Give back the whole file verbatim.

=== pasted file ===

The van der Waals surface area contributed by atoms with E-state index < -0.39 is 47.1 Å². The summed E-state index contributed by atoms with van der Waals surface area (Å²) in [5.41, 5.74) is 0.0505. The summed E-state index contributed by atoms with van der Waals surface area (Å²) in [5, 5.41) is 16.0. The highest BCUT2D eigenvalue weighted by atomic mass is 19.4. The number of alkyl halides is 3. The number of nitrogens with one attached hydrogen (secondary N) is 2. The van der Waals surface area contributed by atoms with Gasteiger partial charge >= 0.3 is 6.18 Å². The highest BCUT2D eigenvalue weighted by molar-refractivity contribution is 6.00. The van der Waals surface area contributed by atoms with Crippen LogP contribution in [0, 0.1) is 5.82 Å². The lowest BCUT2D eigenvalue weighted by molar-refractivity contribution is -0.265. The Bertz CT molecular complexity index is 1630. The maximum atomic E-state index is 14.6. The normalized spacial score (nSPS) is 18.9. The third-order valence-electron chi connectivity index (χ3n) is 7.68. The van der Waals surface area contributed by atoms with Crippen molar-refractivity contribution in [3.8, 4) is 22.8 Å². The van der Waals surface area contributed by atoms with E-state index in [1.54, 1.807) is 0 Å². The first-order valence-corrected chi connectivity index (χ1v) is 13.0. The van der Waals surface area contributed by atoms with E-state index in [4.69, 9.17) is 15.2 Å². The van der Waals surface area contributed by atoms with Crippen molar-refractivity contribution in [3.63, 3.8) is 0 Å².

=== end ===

The van der Waals surface area contributed by atoms with E-state index < -0.39 is 47.1 Å². The summed E-state index contributed by atoms with van der Waals surface area (Å²) in [5.41, 5.74) is 0.0505. The summed E-state index contributed by atoms with van der Waals surface area (Å²) in [5, 5.41) is 16.0. The highest BCUT2D eigenvalue weighted by atomic mass is 19.4. The number of alkyl halides is 3. The number of nitrogens with one attached hydrogen (secondary N) is 2. The van der Waals surface area contributed by atoms with Gasteiger partial charge >= 0.3 is 6.18 Å². The highest BCUT2D eigenvalue weighted by molar-refractivity contribution is 6.00. The van der Waals surface area contributed by atoms with Crippen LogP contribution in [0, 0.1) is 5.82 Å². The lowest BCUT2D eigenvalue weighted by molar-refractivity contribution is -0.265. The Bertz CT molecular complexity index is 1630. The maximum atomic E-state index is 14.6. The normalized spacial score (nSPS) is 18.9. The third-order valence-electron chi connectivity index (χ3n) is 7.68. The van der Waals surface area contributed by atoms with Crippen molar-refractivity contribution in [3.8, 4) is 22.8 Å². The van der Waals surface area contributed by atoms with E-state index in [1.54, 1.807) is 0 Å². The first-order valence-corrected chi connectivity index (χ1v) is 13.0. The van der Waals surface area contributed by atoms with E-state index in [4.69, 9.17) is 15.2 Å². The van der Waals surface area contributed by atoms with Crippen molar-refractivity contribution in [3.63, 3.8) is 0 Å².